Joseph Hayes hated slavery, but about 1790 he went to Baltimore and bought a 4-year-old slave, Neddie, full name Edward Delaney, and took him home to be a playmate to his oldest son, Tommie. When Joseph died in 1850, the children were without a home. They asked Uncle Ned what he wanted to do, and he said he would “stick with Debbie.” So, Uncle Ned headed west with the children and their families in three wagons with 17 people. Across Ohio through Indiana and Illinois into eastern Iowa, he remained with the family until his death at age 75 in 1861. The Hays lot in Hazelwood Cemetery in Grinnell, Iowa is the final resting place of Joseph Hayes’ daughter, Deborah Hays, who never married. Nearby under a tree lies Edward Delaney.
Abraham Scott, NY, Sol PS Patriot #101404
Patriot of: Mary Ellen Scott Agar #767119
The exact year that the Patriot Abraham Scott was born is not clear, but family tradition has it that he was born and baptized about February 25, 1753, in Rhinebeck, Duchess County, New York. His father’s name was also Abraham Scott, and his mother was Marytjen Freer Scott, who later married Casparus Haberly after the death of Abraham (the father). Little information was recorded during his growing-up years, but the Patriot Abraham subsequently signed the Association and gave his military service in the Duchess County Militia 3rd Regiment. In 1785 he married Hannah Derby, who was born in 1765 in Connecticut. Both were members of the Reformed Dutch Church. They had four children: Nabby (1787), Polly (1790), Charles (1792), and Abraham (sometimes spelled Abram) (1794]).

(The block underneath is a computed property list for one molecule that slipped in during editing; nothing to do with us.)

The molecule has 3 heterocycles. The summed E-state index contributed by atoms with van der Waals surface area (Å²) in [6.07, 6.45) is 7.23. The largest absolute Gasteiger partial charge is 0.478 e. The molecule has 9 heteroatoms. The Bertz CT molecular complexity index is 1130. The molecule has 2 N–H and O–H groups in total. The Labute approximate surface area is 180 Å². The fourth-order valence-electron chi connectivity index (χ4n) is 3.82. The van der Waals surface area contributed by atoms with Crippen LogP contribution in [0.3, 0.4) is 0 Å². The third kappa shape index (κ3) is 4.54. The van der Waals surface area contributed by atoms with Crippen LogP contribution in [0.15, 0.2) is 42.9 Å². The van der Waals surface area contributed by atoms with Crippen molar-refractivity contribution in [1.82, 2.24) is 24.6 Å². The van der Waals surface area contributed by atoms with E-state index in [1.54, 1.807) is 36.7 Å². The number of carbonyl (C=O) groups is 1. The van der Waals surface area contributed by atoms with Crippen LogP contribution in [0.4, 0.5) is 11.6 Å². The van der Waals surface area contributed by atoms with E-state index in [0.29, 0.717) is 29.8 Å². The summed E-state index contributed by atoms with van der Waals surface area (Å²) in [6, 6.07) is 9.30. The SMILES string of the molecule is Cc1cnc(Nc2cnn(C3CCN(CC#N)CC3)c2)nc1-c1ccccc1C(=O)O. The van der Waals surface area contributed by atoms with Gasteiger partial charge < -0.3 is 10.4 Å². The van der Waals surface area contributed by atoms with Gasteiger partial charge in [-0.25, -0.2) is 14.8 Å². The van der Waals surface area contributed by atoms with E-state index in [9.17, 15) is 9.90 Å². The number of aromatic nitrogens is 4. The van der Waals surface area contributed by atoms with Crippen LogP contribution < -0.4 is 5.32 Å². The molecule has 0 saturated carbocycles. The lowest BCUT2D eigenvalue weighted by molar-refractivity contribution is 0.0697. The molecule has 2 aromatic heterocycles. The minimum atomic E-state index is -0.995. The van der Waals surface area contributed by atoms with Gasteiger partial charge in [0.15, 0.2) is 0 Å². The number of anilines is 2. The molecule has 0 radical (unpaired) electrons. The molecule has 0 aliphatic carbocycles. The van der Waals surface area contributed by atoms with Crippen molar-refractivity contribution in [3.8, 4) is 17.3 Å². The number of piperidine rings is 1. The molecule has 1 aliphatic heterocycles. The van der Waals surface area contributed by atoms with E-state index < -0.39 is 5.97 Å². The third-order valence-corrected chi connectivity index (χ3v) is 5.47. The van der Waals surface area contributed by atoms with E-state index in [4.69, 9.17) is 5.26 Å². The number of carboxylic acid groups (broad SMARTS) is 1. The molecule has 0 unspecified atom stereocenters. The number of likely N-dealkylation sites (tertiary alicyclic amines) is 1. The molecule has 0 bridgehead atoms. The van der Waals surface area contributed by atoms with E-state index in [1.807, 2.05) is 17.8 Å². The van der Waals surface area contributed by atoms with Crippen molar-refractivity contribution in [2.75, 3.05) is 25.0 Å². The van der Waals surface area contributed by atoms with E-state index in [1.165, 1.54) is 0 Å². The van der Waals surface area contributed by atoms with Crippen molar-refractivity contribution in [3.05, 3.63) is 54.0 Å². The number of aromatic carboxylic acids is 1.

According to an account in the publication 1789 History of Cayuga County New York, ‘Abraham Scott from Vermont came with his family consisting of his wife Hannah and two sons Charles Y and Abram in the spring of 1810 and took up fifty acres. . . about a mile SE of Victory.” The town of Victory was within the Central New York Military Tract which consisted of nearly 2 million acres of bounty set aside to compensate New York’s soldiers after their participation in the Revolutionary War. Abraham Scott died sometime after 1820 and is buried in Victory Township, Cayuga County, New York.
The Patriot Abraham’s mother, Marytjen Freer, was the oldest of 11 children born to Hugo Freer, who was born around 1695 in New Paltz, Ulster County, NY. His Freer ancestors were members of the Huguenot Society in France who fled from Normandy to the British Isles to avoid the persecution of Protestants by the Roman Catholic Church. The Huguenot Society was first formed in America in 1883 and still exists today. The Huguenot Society’s aim is to form a bond of fellowship among those who respect and admire the Huguenots and perpetuate their memory. Many of Abraham Scott’s decedent’s have joined the Society through the years.
Stephen Cate, NH, PS Patriot Number A020652
Patriot of: Hazel Brophy #834794, and Carmen Stears #1017659
Stephen Cate was born in 1750 in Stratham, Rockingham County, New Hampshire, and lived in Deerfield, Rockingham Co., NH. On March 30, 1777 he married Anna Griffin in Deerfield. They had seven children: Shadrach (born August 10, 1779), Charles (born January 2, 1781), John (born March 29, 1783), Stephen and Jonathan, twins (born March 3, 1785), Sally (born April 1, 1787), and Meshach (born July 6, 1789).